The antenna wires of the first array may intersect in any suitable pattern. In one embodiment, the intersecting antenna wires of the first wire array may include a plurality of approximately horizontally oriented antenna wires and at least one approximately vertically oriented antenna wire. The approximately vertically oriented antenna wire may traverse some or all of the approximately horizontally oriented antenna wires. As in previously described embodiments, the antenna wires of the first and second wire arrays may include any suitable shapes. In an exemplary embodiment, the first and second wire arrays are supported by a window of an automobile, and the first wire array is situated above and substantially adjacent to the second wire array.

In another embodiment of the present invention, a wire pattern layout for an antenna comprises two antenna wires that are coupled together. A feed is adapted to be in electrical communication with a radio frequency device. A first antenna wire is in electrical communication with the feed. The second antenna wire is included in a wire array. The wire array also includes a plurality of power wires that are adapted to be in electrical communication with a power source. The second antenna wire intersects the power wires, and it is electromagnetically coupled to the first antenna wire. This embodiment of the present invention may also include any of the optional or preferred features of the other embodiments of the present invention.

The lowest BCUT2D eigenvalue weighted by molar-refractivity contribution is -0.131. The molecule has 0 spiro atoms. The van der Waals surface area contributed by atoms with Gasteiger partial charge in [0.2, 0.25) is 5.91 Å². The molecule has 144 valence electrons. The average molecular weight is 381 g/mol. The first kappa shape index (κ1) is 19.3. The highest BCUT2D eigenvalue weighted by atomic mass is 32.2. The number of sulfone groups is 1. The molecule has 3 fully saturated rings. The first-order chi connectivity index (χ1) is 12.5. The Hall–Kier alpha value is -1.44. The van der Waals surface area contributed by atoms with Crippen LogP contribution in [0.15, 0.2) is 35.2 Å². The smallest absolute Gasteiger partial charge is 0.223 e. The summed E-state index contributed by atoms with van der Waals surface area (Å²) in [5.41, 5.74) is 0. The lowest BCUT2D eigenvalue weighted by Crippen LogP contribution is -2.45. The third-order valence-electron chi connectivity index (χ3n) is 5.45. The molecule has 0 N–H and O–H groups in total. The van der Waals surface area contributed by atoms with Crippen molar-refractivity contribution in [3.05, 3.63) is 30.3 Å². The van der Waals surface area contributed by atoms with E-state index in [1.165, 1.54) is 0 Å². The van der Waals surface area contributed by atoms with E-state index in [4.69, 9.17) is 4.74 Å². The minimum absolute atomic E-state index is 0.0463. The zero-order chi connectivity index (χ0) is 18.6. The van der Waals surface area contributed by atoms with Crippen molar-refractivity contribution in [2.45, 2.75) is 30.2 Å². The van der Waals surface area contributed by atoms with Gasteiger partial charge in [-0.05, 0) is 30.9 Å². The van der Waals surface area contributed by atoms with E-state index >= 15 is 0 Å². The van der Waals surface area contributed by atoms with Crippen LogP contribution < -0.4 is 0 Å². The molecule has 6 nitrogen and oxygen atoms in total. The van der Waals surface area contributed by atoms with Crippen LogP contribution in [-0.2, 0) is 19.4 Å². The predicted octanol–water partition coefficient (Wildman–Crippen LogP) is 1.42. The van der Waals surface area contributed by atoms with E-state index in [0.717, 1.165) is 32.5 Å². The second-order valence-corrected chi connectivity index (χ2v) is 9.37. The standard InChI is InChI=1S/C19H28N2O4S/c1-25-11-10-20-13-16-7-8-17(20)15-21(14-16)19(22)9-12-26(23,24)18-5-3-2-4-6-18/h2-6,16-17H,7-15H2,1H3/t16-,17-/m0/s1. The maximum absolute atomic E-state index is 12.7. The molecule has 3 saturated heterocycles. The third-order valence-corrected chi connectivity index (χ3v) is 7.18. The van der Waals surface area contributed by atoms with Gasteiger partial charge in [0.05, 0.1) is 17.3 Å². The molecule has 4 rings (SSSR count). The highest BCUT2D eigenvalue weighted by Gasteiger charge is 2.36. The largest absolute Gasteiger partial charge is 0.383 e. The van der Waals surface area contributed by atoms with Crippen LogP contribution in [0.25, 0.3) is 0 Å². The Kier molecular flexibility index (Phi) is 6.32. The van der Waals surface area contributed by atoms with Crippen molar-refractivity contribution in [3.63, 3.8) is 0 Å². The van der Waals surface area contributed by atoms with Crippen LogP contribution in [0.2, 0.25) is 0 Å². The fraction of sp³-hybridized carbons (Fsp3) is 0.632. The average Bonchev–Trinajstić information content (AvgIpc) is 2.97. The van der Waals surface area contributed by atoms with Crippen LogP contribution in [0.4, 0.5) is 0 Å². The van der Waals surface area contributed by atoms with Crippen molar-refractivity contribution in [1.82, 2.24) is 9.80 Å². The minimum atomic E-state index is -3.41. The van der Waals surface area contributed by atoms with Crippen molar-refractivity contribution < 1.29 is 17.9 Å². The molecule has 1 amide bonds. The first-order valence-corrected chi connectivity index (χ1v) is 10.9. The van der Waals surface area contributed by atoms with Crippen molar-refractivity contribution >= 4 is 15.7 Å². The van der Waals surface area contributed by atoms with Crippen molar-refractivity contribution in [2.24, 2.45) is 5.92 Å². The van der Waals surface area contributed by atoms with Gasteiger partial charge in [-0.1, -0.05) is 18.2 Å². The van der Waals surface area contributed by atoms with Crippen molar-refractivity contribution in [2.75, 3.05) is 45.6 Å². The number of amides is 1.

The present invention includes another embodiment of an antenna layout. This example may include any of the optional or preferred features of the other embodiments of the present invention. In this example, a feed is adapted to be in electrical communication with a radio frequency device. A metallic film is in electrical communication with the feed. A wire array may also be included. The wire array comprises a plurality of power wires, and it is adapted to be in electrical communication with a power source. The metallic film and the wire array are supported by at least one dielectric panel.